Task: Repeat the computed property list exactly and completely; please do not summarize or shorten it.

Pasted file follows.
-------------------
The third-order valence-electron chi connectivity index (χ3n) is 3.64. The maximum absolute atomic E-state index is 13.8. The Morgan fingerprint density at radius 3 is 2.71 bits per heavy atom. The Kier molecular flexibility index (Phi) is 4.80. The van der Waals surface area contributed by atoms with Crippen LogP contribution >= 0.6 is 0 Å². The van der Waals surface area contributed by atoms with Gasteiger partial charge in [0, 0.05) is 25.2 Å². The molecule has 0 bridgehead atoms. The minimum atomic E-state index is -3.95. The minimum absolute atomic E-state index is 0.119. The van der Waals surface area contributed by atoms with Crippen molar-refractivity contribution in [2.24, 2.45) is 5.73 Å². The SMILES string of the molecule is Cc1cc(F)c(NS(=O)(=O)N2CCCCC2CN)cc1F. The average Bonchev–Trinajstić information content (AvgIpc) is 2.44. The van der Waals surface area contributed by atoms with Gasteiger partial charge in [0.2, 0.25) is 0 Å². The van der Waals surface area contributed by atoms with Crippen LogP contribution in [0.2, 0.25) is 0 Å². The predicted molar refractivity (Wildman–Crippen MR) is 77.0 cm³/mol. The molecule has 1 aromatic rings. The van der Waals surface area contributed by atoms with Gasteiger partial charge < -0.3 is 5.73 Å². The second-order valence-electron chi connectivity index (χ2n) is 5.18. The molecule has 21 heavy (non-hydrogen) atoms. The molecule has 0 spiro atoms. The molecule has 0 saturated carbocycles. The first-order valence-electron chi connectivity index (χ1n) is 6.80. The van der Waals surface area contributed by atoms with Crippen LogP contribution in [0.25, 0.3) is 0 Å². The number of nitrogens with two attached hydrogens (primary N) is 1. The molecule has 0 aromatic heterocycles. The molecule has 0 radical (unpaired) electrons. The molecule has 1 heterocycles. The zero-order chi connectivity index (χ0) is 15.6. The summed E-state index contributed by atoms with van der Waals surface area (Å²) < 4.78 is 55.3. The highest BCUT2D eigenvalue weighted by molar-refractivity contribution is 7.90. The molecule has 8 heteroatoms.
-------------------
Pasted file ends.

The third-order valence-electron chi connectivity index (χ3n) is 3.64. The maximum absolute atomic E-state index is 13.8. The Morgan fingerprint density at radius 3 is 2.71 bits per heavy atom. The Kier molecular flexibility index (Phi) is 4.80. The van der Waals surface area contributed by atoms with Crippen LogP contribution >= 0.6 is 0 Å². The van der Waals surface area contributed by atoms with Gasteiger partial charge in [0, 0.05) is 25.2 Å². The molecule has 0 bridgehead atoms. The minimum atomic E-state index is -3.95. The minimum absolute atomic E-state index is 0.119. The van der Waals surface area contributed by atoms with Crippen molar-refractivity contribution in [2.24, 2.45) is 5.73 Å². The SMILES string of the molecule is Cc1cc(F)c(NS(=O)(=O)N2CCCCC2CN)cc1F. The average Bonchev–Trinajstić information content (AvgIpc) is 2.44. The van der Waals surface area contributed by atoms with Gasteiger partial charge in [0.2, 0.25) is 0 Å². The van der Waals surface area contributed by atoms with Crippen LogP contribution in [0.2, 0.25) is 0 Å². The predicted molar refractivity (Wildman–Crippen MR) is 77.0 cm³/mol. The molecule has 1 aromatic rings. The van der Waals surface area contributed by atoms with Gasteiger partial charge < -0.3 is 5.73 Å². The second-order valence-electron chi connectivity index (χ2n) is 5.18. The molecule has 21 heavy (non-hydrogen) atoms. The molecule has 0 spiro atoms. The molecule has 0 saturated carbocycles. The first-order valence-electron chi connectivity index (χ1n) is 6.80. The van der Waals surface area contributed by atoms with Crippen LogP contribution in [0.25, 0.3) is 0 Å². The number of nitrogens with two attached hydrogens (primary N) is 1. The molecule has 0 aromatic heterocycles. The molecule has 0 radical (unpaired) electrons. The molecule has 1 heterocycles. The zero-order chi connectivity index (χ0) is 15.6. The summed E-state index contributed by atoms with van der Waals surface area (Å²) < 4.78 is 55.3. The highest BCUT2D eigenvalue weighted by molar-refractivity contribution is 7.90. The molecule has 8 heteroatoms.